Posted on 15th November 2021
As rural chartered surveyors working with farms of all sizes, we have been paying close attention to COP26 over the last two weeks.
According to some articles, 20% of global emissions come from agriculture and land use, and when you consider the whole of the food production process, this rises to 25%. So, there is no surprise that reducing the amount of carbon produced by rural businesses is a crucial concern for the government and will be addressed in the New Year when full details of Environmental Land Management Schemes (ELMS) emerge.
In the meantime, if you want to get a head start, you need to be considering how you can reduce three main greenhouse gases:
It will be practically impossible to reduce all three of these gases to zero, but their production can be significantly reduced through careful planning.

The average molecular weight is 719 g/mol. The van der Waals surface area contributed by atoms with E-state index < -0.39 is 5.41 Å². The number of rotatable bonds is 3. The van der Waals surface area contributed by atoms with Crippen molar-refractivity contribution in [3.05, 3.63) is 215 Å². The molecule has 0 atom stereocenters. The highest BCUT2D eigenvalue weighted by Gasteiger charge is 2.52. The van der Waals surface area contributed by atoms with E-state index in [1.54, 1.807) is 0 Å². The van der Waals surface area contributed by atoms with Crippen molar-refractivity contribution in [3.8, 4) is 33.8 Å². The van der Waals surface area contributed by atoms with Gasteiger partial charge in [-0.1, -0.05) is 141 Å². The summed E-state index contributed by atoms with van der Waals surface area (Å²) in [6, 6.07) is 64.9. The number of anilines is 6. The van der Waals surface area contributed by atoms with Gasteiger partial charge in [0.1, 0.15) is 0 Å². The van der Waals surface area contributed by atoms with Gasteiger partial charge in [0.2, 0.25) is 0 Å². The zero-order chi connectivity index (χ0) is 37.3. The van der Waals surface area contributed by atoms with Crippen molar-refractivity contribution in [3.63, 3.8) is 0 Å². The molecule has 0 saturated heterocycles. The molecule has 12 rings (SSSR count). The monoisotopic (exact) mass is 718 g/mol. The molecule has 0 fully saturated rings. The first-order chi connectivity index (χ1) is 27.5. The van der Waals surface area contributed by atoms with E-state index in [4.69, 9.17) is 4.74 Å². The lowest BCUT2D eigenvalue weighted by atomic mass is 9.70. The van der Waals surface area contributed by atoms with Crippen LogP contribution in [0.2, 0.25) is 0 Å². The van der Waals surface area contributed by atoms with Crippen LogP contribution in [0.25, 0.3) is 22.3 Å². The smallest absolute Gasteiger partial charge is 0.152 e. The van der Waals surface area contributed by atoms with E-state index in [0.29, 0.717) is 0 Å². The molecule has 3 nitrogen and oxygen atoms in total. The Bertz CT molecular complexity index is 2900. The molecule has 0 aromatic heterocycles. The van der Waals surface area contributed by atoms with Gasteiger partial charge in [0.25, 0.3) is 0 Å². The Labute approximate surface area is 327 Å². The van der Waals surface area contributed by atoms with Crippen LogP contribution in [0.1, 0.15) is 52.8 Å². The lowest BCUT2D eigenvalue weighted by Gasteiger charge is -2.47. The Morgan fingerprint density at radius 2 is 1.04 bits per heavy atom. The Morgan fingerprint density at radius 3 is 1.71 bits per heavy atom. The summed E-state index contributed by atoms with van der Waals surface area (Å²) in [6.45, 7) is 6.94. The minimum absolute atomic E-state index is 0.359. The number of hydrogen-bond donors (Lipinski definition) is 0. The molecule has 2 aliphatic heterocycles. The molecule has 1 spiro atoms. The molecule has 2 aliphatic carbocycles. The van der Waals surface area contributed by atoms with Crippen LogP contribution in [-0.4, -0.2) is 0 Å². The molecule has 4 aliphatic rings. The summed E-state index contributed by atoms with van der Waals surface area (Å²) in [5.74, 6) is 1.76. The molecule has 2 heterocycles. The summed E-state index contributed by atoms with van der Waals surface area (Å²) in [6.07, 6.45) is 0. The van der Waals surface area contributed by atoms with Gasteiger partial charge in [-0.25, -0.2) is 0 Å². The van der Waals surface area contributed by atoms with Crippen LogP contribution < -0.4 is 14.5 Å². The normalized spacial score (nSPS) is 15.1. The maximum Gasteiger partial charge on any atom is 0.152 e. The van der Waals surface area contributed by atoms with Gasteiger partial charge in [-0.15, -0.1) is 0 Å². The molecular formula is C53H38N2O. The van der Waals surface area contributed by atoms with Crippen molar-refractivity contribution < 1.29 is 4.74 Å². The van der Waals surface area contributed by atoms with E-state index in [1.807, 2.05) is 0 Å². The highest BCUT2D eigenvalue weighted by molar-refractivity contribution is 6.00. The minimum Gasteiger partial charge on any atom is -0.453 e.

But where to start?
1. Look at your waste and areas of inefficiencies
2. Look at your land use – can you increase the amount of forest and grassland – which are carbon stores
3. Can you reduce your fertiliser use?
4. Undertake a carbon audit – look at all of your emission sources and consider introducing new techniques and technologies to reduce their impact. A carbon management plan can be really helpful here.
5. Investing in new, more efficient and lower emission machinery
As well as these five tips, we would recommend applying for countryside schemes, such as the one operated by The Woodland Trust, which will reward you for planting trees and hedges. We know of several other grants that are currently available.
You could also look at installing solar panels on your property or renting land to the larger solar farm operators, which will generate both clean electricity and an income for you.
Obviously, until the government reveal the full details of the impending ELMS, we won’t know for sure how best to help you, but if you’d like to know more about how to gauge your carbon emissions and how to develop a carbon management plan, please give us a call on 01522 696 496 or email email@example.com or firstname.lastname@example.org.
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